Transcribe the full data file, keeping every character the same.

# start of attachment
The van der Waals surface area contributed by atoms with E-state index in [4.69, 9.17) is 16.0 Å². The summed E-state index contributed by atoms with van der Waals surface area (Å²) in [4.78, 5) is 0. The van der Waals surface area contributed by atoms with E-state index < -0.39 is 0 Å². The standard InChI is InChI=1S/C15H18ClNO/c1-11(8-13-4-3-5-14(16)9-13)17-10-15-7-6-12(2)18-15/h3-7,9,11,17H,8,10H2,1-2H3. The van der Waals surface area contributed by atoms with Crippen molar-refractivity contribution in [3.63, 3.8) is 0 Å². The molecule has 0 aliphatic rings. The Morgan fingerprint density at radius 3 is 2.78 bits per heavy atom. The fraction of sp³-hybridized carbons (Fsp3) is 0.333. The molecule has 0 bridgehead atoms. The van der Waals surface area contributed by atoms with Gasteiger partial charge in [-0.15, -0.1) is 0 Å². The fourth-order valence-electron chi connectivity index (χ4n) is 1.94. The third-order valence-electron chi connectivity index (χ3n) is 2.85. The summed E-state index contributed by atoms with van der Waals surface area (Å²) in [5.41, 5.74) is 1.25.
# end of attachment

The van der Waals surface area contributed by atoms with E-state index in [4.69, 9.17) is 16.0 Å². The summed E-state index contributed by atoms with van der Waals surface area (Å²) in [4.78, 5) is 0. The van der Waals surface area contributed by atoms with E-state index < -0.39 is 0 Å². The standard InChI is InChI=1S/C15H18ClNO/c1-11(8-13-4-3-5-14(16)9-13)17-10-15-7-6-12(2)18-15/h3-7,9,11,17H,8,10H2,1-2H3. The van der Waals surface area contributed by atoms with Crippen molar-refractivity contribution in [3.63, 3.8) is 0 Å². The molecule has 0 aliphatic rings. The Morgan fingerprint density at radius 3 is 2.78 bits per heavy atom. The fraction of sp³-hybridized carbons (Fsp3) is 0.333. The molecule has 0 bridgehead atoms. The van der Waals surface area contributed by atoms with Gasteiger partial charge in [-0.15, -0.1) is 0 Å². The fourth-order valence-electron chi connectivity index (χ4n) is 1.94. The third-order valence-electron chi connectivity index (χ3n) is 2.85. The summed E-state index contributed by atoms with van der Waals surface area (Å²) in [5.41, 5.74) is 1.25.